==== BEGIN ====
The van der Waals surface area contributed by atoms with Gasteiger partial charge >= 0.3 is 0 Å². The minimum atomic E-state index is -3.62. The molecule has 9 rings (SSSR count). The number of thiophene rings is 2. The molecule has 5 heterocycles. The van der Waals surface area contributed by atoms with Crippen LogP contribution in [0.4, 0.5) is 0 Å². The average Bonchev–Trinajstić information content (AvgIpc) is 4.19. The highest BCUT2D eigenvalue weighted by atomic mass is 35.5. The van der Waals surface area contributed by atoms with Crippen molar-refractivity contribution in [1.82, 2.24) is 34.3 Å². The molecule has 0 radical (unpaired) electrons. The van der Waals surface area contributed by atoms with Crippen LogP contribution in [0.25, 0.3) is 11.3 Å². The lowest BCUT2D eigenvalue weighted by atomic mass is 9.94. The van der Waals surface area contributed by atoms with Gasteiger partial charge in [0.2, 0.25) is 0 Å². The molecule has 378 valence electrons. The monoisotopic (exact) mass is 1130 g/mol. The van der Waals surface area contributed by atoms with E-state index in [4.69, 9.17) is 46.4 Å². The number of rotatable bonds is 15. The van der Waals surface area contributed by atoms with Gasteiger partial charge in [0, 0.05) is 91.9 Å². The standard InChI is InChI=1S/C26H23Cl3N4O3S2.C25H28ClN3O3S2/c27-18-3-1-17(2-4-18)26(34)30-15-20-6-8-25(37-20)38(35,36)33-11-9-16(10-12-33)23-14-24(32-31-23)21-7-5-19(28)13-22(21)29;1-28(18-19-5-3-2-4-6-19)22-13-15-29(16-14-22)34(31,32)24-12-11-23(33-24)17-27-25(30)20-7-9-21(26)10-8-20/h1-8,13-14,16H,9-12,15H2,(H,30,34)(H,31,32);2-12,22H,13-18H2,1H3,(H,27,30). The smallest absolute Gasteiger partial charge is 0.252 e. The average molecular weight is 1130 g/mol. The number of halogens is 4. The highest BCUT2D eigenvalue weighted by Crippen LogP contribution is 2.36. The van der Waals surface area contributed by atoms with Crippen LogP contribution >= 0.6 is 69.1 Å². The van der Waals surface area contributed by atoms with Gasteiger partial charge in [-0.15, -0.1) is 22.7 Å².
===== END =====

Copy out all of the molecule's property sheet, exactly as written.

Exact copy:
The van der Waals surface area contributed by atoms with Gasteiger partial charge >= 0.3 is 0 Å². The minimum atomic E-state index is -3.62. The molecule has 9 rings (SSSR count). The number of thiophene rings is 2. The molecule has 5 heterocycles. The van der Waals surface area contributed by atoms with Crippen LogP contribution in [0.4, 0.5) is 0 Å². The average Bonchev–Trinajstić information content (AvgIpc) is 4.19. The highest BCUT2D eigenvalue weighted by atomic mass is 35.5. The van der Waals surface area contributed by atoms with Crippen molar-refractivity contribution in [1.82, 2.24) is 34.3 Å². The molecule has 0 radical (unpaired) electrons. The van der Waals surface area contributed by atoms with Crippen LogP contribution in [0.25, 0.3) is 11.3 Å². The lowest BCUT2D eigenvalue weighted by atomic mass is 9.94. The van der Waals surface area contributed by atoms with Gasteiger partial charge in [0.2, 0.25) is 0 Å². The molecule has 378 valence electrons. The monoisotopic (exact) mass is 1130 g/mol. The van der Waals surface area contributed by atoms with E-state index in [4.69, 9.17) is 46.4 Å². The number of rotatable bonds is 15. The van der Waals surface area contributed by atoms with Gasteiger partial charge in [0, 0.05) is 91.9 Å². The standard InChI is InChI=1S/C26H23Cl3N4O3S2.C25H28ClN3O3S2/c27-18-3-1-17(2-4-18)26(34)30-15-20-6-8-25(37-20)38(35,36)33-11-9-16(10-12-33)23-14-24(32-31-23)21-7-5-19(28)13-22(21)29;1-28(18-19-5-3-2-4-6-19)22-13-15-29(16-14-22)34(31,32)24-12-11-23(33-24)17-27-25(30)20-7-9-21(26)10-8-20/h1-8,13-14,16H,9-12,15H2,(H,30,34)(H,31,32);2-12,22H,13-18H2,1H3,(H,27,30). The smallest absolute Gasteiger partial charge is 0.252 e. The average molecular weight is 1130 g/mol. The number of halogens is 4. The highest BCUT2D eigenvalue weighted by Crippen LogP contribution is 2.36. The van der Waals surface area contributed by atoms with Crippen LogP contribution >= 0.6 is 69.1 Å². The van der Waals surface area contributed by atoms with Gasteiger partial charge in [-0.15, -0.1) is 22.7 Å².